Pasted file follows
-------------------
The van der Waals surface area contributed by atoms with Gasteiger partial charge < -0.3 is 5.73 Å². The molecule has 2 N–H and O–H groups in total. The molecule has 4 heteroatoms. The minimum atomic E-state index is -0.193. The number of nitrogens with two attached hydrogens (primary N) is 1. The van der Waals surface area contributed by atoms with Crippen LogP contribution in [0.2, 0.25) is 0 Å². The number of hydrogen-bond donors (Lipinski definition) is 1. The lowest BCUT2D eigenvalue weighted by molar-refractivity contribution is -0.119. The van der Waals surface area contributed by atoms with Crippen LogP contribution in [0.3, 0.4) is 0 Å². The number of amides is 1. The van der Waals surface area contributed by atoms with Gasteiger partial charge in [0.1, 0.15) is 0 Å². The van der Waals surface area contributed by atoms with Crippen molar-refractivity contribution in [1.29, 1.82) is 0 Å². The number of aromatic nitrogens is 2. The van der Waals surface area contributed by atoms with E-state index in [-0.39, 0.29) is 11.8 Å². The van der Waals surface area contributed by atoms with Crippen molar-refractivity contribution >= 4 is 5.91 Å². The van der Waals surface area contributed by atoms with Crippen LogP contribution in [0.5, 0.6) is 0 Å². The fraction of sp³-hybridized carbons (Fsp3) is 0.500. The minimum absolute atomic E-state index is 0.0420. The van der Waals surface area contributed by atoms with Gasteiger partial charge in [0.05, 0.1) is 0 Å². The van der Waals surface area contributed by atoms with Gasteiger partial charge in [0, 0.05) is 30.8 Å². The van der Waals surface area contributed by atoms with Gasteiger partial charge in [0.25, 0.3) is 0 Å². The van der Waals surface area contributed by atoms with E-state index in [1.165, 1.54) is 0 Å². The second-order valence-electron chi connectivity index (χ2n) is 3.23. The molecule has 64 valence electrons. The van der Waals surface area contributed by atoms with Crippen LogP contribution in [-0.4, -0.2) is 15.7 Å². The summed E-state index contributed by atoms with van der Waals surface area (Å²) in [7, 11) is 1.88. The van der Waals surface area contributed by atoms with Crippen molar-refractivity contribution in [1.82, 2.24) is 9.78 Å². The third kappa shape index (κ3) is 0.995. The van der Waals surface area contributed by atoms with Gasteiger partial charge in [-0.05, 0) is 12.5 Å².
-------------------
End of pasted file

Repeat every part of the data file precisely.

The van der Waals surface area contributed by atoms with Gasteiger partial charge < -0.3 is 5.73 Å². The molecule has 2 N–H and O–H groups in total. The molecule has 4 heteroatoms. The minimum atomic E-state index is -0.193. The number of nitrogens with two attached hydrogens (primary N) is 1. The van der Waals surface area contributed by atoms with Crippen LogP contribution in [0.2, 0.25) is 0 Å². The number of hydrogen-bond donors (Lipinski definition) is 1. The lowest BCUT2D eigenvalue weighted by molar-refractivity contribution is -0.119. The van der Waals surface area contributed by atoms with Crippen LogP contribution in [0.3, 0.4) is 0 Å². The number of amides is 1. The van der Waals surface area contributed by atoms with Gasteiger partial charge in [0.1, 0.15) is 0 Å². The van der Waals surface area contributed by atoms with Crippen molar-refractivity contribution in [1.29, 1.82) is 0 Å². The number of aromatic nitrogens is 2. The van der Waals surface area contributed by atoms with E-state index in [-0.39, 0.29) is 11.8 Å². The van der Waals surface area contributed by atoms with Crippen molar-refractivity contribution >= 4 is 5.91 Å². The van der Waals surface area contributed by atoms with Crippen LogP contribution in [0.5, 0.6) is 0 Å². The fraction of sp³-hybridized carbons (Fsp3) is 0.500. The minimum absolute atomic E-state index is 0.0420. The van der Waals surface area contributed by atoms with Gasteiger partial charge in [0.05, 0.1) is 0 Å². The van der Waals surface area contributed by atoms with Gasteiger partial charge in [0, 0.05) is 30.8 Å². The van der Waals surface area contributed by atoms with Gasteiger partial charge in [0.25, 0.3) is 0 Å². The van der Waals surface area contributed by atoms with E-state index in [1.165, 1.54) is 0 Å². The second-order valence-electron chi connectivity index (χ2n) is 3.23. The molecule has 64 valence electrons. The van der Waals surface area contributed by atoms with Crippen LogP contribution in [-0.4, -0.2) is 15.7 Å². The summed E-state index contributed by atoms with van der Waals surface area (Å²) in [7, 11) is 1.88. The van der Waals surface area contributed by atoms with Crippen molar-refractivity contribution in [1.82, 2.24) is 9.78 Å². The third kappa shape index (κ3) is 0.995. The van der Waals surface area contributed by atoms with Gasteiger partial charge in [-0.05, 0) is 12.5 Å².